40 Loose Connective Tissue Fibers are loosely arranged. Collagen, elastic, and reticular fibers provide strength, elasticity, and support. Fibroblasts and adipocytes permanently reside here. Subcutaneous layer of skin. Areolar Reticular Adipose

41 Areolar Connective Tissue Refer to page 136 Fibroblast nucleus Mast cell Elastic fiber Collagen fiber Ground substance

42

43 Areolar Connective Tissue Our microscope slide

44 Reticular Connective Tissue Reticular fiber Ground substance Nucleus of Reticulocyte Refer to page 138

45 Now you try.

46 Reticular Connective Tissue Our microscope slide

47 Adipose Tissue Refer to page 137

48 Now you try.

49 Our microscope slide Adipose Tissue

50 Dense Connective Tissue Matrix is packed with fibers and contains very little ground substance and few fibroblasts. Tendons, Ligaments, Skin dermis, Artery wall Dense Regular Dense Irregular Dense Regular Elastic

51 Dense Regular Connective Tissue Tendon Refer to page 139

52 Now you try.

53 Dense Regular Connective Tissue Our microscope slide

54 Dense Irregular Connective Tissue Skin Dermis Refer to page 139

55 Now you try.

56 Dense Regular Elastic Connective Tissue Wall of Artery; Ligament Elastic fiber Collagen bundles Fibroblast nucleus

57 Now you try. HINT: This is an ARTERY, which contains dense regular elastic CT. Peach outlines? Blue arrows? Green arrow? Grey block arrow? Yellow block arrow?

58 Cartilage Contains cells called chondrocytes housed in spaces called "lacunae". Some lacunae contain more than one chondrocyte... these are daughter cells formed after division. Hyaline - ends of bone; support rings of respiratory tubes Elastic elastin fibers; epiglottis; nose Fibrocartilage - much collagen; intervertebral discs

59 Hyaline Cartilage Refer to page 140

60 Now you try

61 Hyaline Cartilage Our microscope slide

62 Elastic Cartilage Refer to page 141

63 Elastic Cartilage Our microscope slide

64 Fibrocartilage Refer to page 141

65

66 Fibrocartilage Our microscope slide

67 Bone Dense - middle portion (osteon); Spongy ends (trabeculae) Bone tissue is unlike other connective tissues in that the extracellular matrix becomes calcified. Lamellae layers of matrix; concentric = within osteons; interstitial = in between osteons. Contains cells called osteocytes housed in lacunae.

68 Bone Haversian Canal - extends the length of each osteon through its center; contains blood vessels, lymphatic vessels, and nerves. Volkmann s Canals connect Haversian canals to each other; communication; contain nerves and vessels that carry blood and lymph from the exterior bone surface to the osteons. Canaliculi tiny canals radiating in all directions from the lacunae and connecting them to each other as well as to the Haversian canal.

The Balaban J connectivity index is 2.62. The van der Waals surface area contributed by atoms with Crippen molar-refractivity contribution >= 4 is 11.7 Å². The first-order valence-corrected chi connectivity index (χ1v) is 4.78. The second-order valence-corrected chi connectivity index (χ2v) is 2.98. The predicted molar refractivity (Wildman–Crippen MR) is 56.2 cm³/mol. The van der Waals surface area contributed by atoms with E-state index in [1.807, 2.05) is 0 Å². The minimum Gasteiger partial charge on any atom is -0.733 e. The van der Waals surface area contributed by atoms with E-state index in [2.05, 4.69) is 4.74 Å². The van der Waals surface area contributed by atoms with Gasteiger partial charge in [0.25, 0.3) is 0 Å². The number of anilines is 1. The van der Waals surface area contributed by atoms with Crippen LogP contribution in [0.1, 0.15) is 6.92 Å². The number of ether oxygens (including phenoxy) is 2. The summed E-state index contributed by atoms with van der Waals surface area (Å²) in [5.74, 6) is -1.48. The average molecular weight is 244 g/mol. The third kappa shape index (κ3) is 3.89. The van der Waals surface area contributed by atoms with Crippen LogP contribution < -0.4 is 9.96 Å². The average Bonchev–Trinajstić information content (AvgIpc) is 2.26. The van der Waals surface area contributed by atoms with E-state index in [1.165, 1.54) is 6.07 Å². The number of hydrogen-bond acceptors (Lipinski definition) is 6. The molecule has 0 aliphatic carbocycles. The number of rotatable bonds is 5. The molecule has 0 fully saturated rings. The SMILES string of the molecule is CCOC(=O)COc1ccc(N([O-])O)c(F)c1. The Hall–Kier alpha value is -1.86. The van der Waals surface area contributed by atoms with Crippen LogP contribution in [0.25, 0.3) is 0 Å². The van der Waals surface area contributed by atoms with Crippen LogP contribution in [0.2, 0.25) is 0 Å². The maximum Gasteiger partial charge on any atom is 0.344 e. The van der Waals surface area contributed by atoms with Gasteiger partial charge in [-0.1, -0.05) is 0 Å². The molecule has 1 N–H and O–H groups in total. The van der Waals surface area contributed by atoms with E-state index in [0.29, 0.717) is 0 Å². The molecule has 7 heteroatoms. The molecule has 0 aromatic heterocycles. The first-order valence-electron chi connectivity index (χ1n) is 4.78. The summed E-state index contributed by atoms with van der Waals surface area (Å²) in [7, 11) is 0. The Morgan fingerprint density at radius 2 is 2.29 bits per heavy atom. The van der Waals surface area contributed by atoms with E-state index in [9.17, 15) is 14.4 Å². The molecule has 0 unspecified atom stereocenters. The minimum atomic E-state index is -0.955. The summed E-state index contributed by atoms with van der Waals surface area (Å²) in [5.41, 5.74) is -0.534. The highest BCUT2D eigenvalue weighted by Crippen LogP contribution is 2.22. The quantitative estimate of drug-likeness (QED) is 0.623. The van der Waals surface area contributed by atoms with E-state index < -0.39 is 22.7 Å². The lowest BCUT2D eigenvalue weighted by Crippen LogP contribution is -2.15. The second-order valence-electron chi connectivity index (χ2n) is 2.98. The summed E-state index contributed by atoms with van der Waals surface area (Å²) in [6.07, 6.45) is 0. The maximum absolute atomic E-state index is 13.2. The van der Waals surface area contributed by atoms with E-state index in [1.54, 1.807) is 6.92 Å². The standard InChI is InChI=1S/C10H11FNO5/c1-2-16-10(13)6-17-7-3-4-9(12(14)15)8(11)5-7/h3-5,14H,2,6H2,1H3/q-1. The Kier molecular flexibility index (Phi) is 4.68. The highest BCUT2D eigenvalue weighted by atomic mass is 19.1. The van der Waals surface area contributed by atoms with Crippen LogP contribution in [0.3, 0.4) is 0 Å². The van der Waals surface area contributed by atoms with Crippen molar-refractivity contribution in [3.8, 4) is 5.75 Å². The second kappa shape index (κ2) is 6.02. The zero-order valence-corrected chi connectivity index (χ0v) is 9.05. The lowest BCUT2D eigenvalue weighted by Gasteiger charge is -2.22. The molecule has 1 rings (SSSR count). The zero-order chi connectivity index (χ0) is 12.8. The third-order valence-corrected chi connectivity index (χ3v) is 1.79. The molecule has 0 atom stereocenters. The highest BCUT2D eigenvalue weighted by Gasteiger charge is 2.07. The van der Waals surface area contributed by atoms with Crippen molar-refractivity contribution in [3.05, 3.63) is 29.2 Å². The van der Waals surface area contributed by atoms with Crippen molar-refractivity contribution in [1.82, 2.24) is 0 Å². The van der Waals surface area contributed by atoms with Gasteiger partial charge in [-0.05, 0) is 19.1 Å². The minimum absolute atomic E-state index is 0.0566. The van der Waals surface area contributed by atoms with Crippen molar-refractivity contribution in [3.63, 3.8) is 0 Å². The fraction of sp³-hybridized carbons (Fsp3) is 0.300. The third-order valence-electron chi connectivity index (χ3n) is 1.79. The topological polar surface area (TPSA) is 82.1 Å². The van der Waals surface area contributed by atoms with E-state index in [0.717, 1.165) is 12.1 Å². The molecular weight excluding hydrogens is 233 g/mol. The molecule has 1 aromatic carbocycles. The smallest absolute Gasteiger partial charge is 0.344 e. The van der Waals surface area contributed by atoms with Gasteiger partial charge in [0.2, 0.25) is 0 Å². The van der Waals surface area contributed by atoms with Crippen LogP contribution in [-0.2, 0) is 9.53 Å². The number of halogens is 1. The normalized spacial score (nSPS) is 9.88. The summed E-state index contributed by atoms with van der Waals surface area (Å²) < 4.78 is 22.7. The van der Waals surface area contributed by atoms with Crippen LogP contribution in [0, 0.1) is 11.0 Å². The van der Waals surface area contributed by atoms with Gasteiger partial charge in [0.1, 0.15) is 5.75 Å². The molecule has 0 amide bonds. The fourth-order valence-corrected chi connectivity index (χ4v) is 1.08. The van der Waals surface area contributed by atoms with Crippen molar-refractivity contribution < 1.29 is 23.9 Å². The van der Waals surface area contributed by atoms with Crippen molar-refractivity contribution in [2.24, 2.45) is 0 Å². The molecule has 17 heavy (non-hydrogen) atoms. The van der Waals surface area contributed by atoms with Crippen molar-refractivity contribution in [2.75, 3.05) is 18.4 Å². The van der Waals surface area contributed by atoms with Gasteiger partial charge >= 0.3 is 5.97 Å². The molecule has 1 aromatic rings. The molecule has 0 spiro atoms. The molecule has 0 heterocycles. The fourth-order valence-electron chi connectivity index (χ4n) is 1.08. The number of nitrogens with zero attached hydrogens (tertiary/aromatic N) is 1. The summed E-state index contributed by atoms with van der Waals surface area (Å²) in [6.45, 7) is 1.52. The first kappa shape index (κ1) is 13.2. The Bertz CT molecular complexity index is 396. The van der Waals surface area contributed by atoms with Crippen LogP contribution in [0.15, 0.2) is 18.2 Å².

69 Bone Osteon Volkmann s canals Concentric lamellae Interstitial lamellae Haversian canal Lacunae Refer to page 140

70 Canaliculi

71 Now you try What do you refer to each of the larger circles?

72 Our microscope slide Bone

73 Blood Platelets White blood cells (Leukocytes) Red blood cells (Erythrocytes) Refer to page 142 Plasma matrix

74

75 Our microscope slide Blood

76 Muscle Tissue Contains muscle cells and connective tissue. Thin layers of connective tissue surround muscle cells to protect and support them. Very cellular. Muscle cells = muscle fibers. Fibers contain many microfilaments (myofilaments) - cause muscle cells to shorten (contract) when stimulated. Skeletal (striated; voluntary; multinucleated cells) Cardiac (striated; involuntary; multinucleated cells; branching cells; intercalated disks) Smooth (non-striated; involuntary; uninucleated cells; tapered cells)

77 Muscle Tissue - Skeletal Refer to page 144

78 Muscle Tissue - Skeletal Our microscope slide

79 Muscle Tissue - Smooth Refer to page 144

80 Muscle Tissue - Smooth Similar to our microscope slide

81 Muscle Tissue - Cardiac Refer to page 145

82

83

84 Muscle Tissue - Cardiac Our microscope slide

85 Nervous Tissue Forms the brain, spinal cord, and nerves. Two basic categories of nervous tissue cells: a. Neurons receive and send information; amitotic REVIEW: axon, dendrite, cell body b. Neuroglial cells support the neurons; divide and replace themselves Highly vascularized

86 Glial cells Refer to page 146

87 Nervous Tissue Our microscope slide

88 Nervous Tissue Our microscope slide

89 Now you try &2 3. 3